Professions have been defined in numerous ways (e.g. Adams, 2010; Cruess et al, 2009), but most writers seem to agree that professions are based on a tacit bargain between society and professions. Society gives a profession the monopoly to use their core knowledge and skills and to have the freedom to practice and regulate themselves as they see fit. A profession is also granted ‘status’ and the ability to charge for their professional work. For those rights, society expects a profession to regulate the competence of its members. A profession needs to ensure that its members have appropriate training, are honest, act with integrity, and will contribute to public good. Professionals are expected to master specialist knowledge through extended education and training, and have an ongoing commitment to their profession (Lorenz, 2012). By that, Lorenz means that a professional’s commitment doesn’t end with their qualification; a professional has a duty to continue to interact collegially with others in their profession and to contribute to the profession’s ongoing integrity, thus ensuring that the profession is respected and trusted. Belonging to a professional body is in itself an acknowledgement that an organisation exists to help control a profession, protect its members and clients by controlling who is admitted to the profession and by maintaining professional standards (Lorenz, 2012).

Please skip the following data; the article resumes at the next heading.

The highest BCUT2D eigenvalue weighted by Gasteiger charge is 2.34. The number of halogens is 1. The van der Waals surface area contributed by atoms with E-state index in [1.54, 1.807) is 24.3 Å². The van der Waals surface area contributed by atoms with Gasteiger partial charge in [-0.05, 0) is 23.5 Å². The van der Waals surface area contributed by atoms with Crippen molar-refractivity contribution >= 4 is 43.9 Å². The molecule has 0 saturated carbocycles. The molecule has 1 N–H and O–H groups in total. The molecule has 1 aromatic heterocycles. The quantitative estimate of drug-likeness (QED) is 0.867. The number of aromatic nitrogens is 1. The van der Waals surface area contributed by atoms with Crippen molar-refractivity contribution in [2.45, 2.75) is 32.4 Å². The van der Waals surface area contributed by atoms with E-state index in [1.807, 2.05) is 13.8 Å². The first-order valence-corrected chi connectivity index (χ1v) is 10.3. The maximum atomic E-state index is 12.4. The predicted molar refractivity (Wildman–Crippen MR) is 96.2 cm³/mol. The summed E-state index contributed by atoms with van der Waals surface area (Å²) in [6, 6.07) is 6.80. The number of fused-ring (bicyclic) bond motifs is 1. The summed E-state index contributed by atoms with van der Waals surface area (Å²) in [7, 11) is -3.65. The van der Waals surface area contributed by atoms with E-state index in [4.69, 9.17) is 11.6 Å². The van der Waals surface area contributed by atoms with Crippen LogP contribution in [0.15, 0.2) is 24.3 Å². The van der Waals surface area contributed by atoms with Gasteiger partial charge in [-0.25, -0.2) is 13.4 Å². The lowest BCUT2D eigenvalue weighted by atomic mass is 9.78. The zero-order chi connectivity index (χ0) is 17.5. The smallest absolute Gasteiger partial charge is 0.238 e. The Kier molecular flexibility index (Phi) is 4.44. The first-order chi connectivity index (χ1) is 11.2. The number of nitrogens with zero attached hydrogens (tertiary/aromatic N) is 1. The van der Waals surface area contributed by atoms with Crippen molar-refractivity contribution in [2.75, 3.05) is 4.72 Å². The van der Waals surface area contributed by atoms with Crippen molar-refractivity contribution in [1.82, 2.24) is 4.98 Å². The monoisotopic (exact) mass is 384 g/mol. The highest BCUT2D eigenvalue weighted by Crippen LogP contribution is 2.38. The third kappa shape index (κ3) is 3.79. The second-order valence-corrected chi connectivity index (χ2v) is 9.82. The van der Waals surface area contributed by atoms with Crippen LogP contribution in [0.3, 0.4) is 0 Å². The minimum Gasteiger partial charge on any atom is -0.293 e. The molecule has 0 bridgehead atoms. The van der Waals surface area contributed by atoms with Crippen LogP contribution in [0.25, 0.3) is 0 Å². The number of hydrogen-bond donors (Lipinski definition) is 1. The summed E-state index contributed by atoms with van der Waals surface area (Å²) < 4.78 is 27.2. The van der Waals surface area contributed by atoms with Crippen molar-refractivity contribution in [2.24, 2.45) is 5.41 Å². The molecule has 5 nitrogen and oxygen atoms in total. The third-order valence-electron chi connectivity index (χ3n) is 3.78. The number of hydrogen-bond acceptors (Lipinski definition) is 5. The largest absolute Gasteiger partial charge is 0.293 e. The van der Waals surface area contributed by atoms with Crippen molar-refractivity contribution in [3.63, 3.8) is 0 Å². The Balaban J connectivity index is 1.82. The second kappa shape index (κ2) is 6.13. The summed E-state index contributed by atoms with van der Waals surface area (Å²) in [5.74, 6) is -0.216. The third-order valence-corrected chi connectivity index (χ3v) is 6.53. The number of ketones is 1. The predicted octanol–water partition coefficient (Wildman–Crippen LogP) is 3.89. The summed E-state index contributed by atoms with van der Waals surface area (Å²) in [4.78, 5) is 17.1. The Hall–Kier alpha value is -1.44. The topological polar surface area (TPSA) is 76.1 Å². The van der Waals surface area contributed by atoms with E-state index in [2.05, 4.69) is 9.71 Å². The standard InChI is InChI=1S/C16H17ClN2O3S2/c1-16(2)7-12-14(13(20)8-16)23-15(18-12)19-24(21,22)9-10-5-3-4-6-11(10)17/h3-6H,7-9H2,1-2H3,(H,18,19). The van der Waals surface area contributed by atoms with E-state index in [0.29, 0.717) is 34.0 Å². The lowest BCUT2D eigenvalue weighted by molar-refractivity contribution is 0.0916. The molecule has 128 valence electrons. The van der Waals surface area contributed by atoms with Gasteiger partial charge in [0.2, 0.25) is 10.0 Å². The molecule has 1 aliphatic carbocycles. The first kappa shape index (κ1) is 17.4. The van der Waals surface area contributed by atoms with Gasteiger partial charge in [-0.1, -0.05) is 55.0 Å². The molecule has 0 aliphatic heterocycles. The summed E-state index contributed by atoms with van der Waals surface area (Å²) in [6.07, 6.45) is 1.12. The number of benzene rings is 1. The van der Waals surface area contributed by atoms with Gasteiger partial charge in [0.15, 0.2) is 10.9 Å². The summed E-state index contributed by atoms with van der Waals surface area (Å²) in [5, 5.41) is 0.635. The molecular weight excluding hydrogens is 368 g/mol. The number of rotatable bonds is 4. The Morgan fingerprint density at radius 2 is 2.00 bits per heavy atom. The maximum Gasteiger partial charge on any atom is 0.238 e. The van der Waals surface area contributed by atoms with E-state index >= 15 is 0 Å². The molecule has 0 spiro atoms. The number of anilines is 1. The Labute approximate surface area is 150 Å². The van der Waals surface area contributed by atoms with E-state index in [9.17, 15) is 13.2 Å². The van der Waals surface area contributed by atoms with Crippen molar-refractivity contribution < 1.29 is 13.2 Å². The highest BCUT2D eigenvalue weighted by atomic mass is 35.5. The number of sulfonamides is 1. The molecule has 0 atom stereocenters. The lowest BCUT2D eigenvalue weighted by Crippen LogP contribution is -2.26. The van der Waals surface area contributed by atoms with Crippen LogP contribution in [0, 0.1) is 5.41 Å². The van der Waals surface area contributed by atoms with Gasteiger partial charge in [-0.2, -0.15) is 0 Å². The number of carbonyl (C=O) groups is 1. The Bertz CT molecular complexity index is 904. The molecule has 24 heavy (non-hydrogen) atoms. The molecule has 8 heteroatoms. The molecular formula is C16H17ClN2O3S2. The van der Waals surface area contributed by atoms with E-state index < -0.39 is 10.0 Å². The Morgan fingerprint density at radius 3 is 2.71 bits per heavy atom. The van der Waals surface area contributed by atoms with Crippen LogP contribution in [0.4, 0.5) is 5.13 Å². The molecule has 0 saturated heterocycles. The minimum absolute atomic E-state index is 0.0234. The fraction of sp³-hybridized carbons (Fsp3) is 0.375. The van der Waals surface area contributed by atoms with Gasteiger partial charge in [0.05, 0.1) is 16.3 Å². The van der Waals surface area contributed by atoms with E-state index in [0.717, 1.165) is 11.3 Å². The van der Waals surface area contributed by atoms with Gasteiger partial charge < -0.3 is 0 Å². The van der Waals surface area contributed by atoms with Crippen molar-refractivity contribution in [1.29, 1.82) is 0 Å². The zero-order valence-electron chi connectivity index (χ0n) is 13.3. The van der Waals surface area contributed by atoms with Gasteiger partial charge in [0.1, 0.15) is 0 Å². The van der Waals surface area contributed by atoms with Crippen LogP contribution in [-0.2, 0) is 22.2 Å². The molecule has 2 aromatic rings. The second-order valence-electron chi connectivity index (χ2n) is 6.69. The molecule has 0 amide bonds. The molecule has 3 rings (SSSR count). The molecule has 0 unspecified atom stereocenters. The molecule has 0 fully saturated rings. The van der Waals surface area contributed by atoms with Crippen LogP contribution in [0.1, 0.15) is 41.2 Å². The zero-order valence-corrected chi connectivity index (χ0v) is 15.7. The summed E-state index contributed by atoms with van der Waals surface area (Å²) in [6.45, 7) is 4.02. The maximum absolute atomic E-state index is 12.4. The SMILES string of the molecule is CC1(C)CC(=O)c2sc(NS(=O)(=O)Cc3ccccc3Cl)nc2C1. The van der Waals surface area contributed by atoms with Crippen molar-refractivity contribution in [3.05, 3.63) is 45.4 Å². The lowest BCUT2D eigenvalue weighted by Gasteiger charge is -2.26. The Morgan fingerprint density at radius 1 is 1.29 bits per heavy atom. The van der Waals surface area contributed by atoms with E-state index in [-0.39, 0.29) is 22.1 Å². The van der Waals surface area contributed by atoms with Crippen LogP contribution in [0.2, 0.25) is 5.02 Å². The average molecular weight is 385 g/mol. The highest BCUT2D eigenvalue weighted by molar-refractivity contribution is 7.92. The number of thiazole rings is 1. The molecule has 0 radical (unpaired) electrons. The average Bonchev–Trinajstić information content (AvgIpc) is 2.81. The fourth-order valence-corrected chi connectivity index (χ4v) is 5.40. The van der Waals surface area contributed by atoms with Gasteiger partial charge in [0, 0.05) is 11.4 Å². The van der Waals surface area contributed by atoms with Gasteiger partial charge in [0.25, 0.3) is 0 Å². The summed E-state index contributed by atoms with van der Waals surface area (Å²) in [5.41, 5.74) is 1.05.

And that is right about where I start to run into problems with exercise professionals. When I start to contemplate professional bodies for exercise professionals, I start seeing gaping holes, discrepancies, and contradictions. Neither the fitness industry nor strength and conditioning (or any related exercise professional niches) are regulated in New Zealand; the same applies (as far as I know) for most of the world. What that means is that virtually anyone can undertake work relating to exercise and call themselves an exercise professional. Is that weird? You bet – just try to set yourself up to practice medicine, or to be an occupational therapist or a physiotherapist. You will rapidly fall foul of the respective professional bodies (protecting their professions as they should) and you would be subject to legal repercussions as these professions are regulated and protected under the Health Professionals Competency Act. So where are our professional bodies?